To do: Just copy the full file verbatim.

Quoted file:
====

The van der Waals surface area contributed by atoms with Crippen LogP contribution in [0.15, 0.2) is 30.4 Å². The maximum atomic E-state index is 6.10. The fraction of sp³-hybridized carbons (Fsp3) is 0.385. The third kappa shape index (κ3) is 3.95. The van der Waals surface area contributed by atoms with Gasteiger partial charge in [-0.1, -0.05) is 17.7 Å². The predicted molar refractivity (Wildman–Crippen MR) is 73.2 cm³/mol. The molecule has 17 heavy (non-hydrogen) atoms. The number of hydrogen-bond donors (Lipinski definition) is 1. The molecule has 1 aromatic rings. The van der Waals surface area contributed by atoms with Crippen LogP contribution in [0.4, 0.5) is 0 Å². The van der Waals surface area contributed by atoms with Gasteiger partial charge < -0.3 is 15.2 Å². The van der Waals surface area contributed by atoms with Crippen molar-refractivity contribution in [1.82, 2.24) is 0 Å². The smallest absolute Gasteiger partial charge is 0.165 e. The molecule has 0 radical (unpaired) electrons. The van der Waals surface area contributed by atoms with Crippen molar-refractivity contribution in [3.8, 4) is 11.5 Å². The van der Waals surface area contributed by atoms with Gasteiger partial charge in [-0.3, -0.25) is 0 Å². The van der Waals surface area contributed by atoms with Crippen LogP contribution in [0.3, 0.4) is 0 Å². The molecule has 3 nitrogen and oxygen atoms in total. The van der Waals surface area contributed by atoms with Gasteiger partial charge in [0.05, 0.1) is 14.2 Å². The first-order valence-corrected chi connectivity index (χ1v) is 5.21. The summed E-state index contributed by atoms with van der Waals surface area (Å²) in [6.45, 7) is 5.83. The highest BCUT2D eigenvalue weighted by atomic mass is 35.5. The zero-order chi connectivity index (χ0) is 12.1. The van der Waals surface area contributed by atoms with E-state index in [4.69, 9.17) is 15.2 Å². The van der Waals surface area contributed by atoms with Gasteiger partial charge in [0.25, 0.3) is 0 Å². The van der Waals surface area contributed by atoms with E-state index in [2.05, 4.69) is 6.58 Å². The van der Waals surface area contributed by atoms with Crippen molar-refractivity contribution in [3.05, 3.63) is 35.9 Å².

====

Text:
The van der Waals surface area contributed by atoms with Crippen LogP contribution in [0.15, 0.2) is 30.4 Å². The maximum atomic E-state index is 6.10. The fraction of sp³-hybridized carbons (Fsp3) is 0.385. The third kappa shape index (κ3) is 3.95. The van der Waals surface area contributed by atoms with Gasteiger partial charge in [-0.1, -0.05) is 17.7 Å². The predicted molar refractivity (Wildman–Crippen MR) is 73.2 cm³/mol. The molecule has 17 heavy (non-hydrogen) atoms. The number of hydrogen-bond donors (Lipinski definition) is 1. The molecule has 1 aromatic rings. The van der Waals surface area contributed by atoms with Crippen LogP contribution in [0.4, 0.5) is 0 Å². The van der Waals surface area contributed by atoms with Gasteiger partial charge < -0.3 is 15.2 Å². The van der Waals surface area contributed by atoms with Crippen molar-refractivity contribution in [1.82, 2.24) is 0 Å². The smallest absolute Gasteiger partial charge is 0.165 e. The molecule has 0 radical (unpaired) electrons. The van der Waals surface area contributed by atoms with Crippen molar-refractivity contribution in [3.8, 4) is 11.5 Å². The van der Waals surface area contributed by atoms with Gasteiger partial charge in [-0.3, -0.25) is 0 Å². The van der Waals surface area contributed by atoms with Crippen LogP contribution in [0.3, 0.4) is 0 Å². The molecule has 3 nitrogen and oxygen atoms in total. The van der Waals surface area contributed by atoms with Gasteiger partial charge in [0.05, 0.1) is 14.2 Å². The first-order valence-corrected chi connectivity index (χ1v) is 5.21. The summed E-state index contributed by atoms with van der Waals surface area (Å²) in [6.45, 7) is 5.83. The highest BCUT2D eigenvalue weighted by atomic mass is 35.5. The zero-order chi connectivity index (χ0) is 12.1. The van der Waals surface area contributed by atoms with E-state index in [4.69, 9.17) is 15.2 Å². The van der Waals surface area contributed by atoms with Gasteiger partial charge in [0.25, 0.3) is 0 Å². The van der Waals surface area contributed by atoms with E-state index in [2.05, 4.69) is 6.58 Å². The van der Waals surface area contributed by atoms with Crippen molar-refractivity contribution in [3.05, 3.63) is 35.9 Å².